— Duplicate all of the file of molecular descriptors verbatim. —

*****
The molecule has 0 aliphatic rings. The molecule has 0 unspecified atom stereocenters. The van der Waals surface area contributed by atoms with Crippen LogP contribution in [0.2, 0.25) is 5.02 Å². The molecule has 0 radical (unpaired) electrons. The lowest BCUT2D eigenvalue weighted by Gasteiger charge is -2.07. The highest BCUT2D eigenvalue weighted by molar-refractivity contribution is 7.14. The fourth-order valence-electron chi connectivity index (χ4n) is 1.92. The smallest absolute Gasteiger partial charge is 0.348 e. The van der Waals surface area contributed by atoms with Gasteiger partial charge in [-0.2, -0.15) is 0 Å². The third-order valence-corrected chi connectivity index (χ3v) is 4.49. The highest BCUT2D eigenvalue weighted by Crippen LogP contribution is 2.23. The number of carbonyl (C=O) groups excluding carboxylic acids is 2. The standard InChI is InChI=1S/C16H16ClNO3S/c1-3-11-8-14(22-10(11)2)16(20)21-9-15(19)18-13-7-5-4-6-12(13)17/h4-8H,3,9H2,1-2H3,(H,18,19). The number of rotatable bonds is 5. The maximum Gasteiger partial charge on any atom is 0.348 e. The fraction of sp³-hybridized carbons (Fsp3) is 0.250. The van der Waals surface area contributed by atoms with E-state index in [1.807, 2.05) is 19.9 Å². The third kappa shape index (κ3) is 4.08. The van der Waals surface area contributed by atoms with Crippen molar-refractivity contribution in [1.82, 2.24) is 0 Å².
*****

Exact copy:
The molecule has 0 aliphatic rings. The molecule has 0 unspecified atom stereocenters. The van der Waals surface area contributed by atoms with Crippen LogP contribution in [0.2, 0.25) is 5.02 Å². The molecule has 0 radical (unpaired) electrons. The lowest BCUT2D eigenvalue weighted by Gasteiger charge is -2.07. The highest BCUT2D eigenvalue weighted by molar-refractivity contribution is 7.14. The fourth-order valence-electron chi connectivity index (χ4n) is 1.92. The smallest absolute Gasteiger partial charge is 0.348 e. The van der Waals surface area contributed by atoms with Gasteiger partial charge in [-0.2, -0.15) is 0 Å². The third-order valence-corrected chi connectivity index (χ3v) is 4.49. The highest BCUT2D eigenvalue weighted by Crippen LogP contribution is 2.23. The number of carbonyl (C=O) groups excluding carboxylic acids is 2. The standard InChI is InChI=1S/C16H16ClNO3S/c1-3-11-8-14(22-10(11)2)16(20)21-9-15(19)18-13-7-5-4-6-12(13)17/h4-8H,3,9H2,1-2H3,(H,18,19). The number of rotatable bonds is 5. The maximum Gasteiger partial charge on any atom is 0.348 e. The fraction of sp³-hybridized carbons (Fsp3) is 0.250. The van der Waals surface area contributed by atoms with E-state index in [1.807, 2.05) is 19.9 Å². The third kappa shape index (κ3) is 4.08. The van der Waals surface area contributed by atoms with Crippen molar-refractivity contribution in [1.82, 2.24) is 0 Å².